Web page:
The State IT Act (Act on Information Technologies in Public Administration) goes to the Slovakian Parliament for vote. It was endorsed by the Slovak government at the end of 2018 and is now at the Parliament agenda for adoption and entry into force in May 2019.
The law will cover all software that the state will develop, itself or via contractors.
Concerning this software, the main points highlighted by the law are as follows:
- vendors would have to hand over the source codes to the software they created;
- the software would be covered by an EUPL license, which in practice says that the vendor will allow the use of the work under "in any circumstances and in any way";
- the state would be "the sole and exclusive owner of all the information" acquired during the project, its creation, operation and all its changes. Despite this “exclusive ownership” it is good to know that distribution under the EUPL will also benefit to the “vendor-developer”: the open licence authorises him to freely reuse the source code in other projects. Therefore, it is a win-win situation for all parties;
- when the supplier changes, the vendor/developer company would have to provide "full synergy", particularly in the field of architecture and integration of information systems;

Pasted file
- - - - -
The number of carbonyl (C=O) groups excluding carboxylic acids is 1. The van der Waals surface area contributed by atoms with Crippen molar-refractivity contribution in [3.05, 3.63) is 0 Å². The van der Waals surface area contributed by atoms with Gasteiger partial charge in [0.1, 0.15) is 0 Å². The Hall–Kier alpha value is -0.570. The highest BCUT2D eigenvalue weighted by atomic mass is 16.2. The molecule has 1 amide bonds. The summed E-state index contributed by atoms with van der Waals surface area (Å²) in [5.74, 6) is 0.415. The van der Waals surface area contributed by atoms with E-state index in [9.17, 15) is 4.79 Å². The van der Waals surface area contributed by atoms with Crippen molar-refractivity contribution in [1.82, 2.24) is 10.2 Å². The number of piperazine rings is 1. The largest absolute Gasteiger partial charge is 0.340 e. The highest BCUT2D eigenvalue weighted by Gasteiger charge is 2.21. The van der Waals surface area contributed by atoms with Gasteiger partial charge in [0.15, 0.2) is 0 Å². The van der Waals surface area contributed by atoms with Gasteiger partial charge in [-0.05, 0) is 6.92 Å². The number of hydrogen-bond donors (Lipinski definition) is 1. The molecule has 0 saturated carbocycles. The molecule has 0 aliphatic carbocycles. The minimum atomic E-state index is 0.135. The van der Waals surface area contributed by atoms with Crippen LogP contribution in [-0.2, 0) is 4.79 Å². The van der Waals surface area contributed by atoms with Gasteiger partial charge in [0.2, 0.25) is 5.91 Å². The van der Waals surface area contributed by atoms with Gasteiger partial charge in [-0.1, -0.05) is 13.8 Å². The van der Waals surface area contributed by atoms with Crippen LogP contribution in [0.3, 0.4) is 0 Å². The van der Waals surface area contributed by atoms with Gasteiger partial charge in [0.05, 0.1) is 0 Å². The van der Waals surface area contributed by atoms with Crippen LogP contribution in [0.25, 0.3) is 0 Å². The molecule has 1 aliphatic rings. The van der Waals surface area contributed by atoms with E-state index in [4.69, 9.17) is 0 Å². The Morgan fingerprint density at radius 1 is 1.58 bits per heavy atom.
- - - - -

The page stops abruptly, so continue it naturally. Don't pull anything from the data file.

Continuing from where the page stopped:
- a project that is not only consisting of the delivery of a single functional unit must be subdivided into sub-deliveries and each has its own added value or independence.
Ján Hargaš (Slovakia Digital) declares praising the effort to promote the EUPL license - so to cover the delivered work under "in any circumstances and in any way". One of the main reason is to eliminate the so-called “vendor lock-in” issue: when the original vendor provides support and operations, and when it keeps exclusive access to the code, other companies cannot bid or compete. Another important reason is that the licence, which has a working value in Slovakian language, clarifies the legal framework and contains "unambiguous formulations".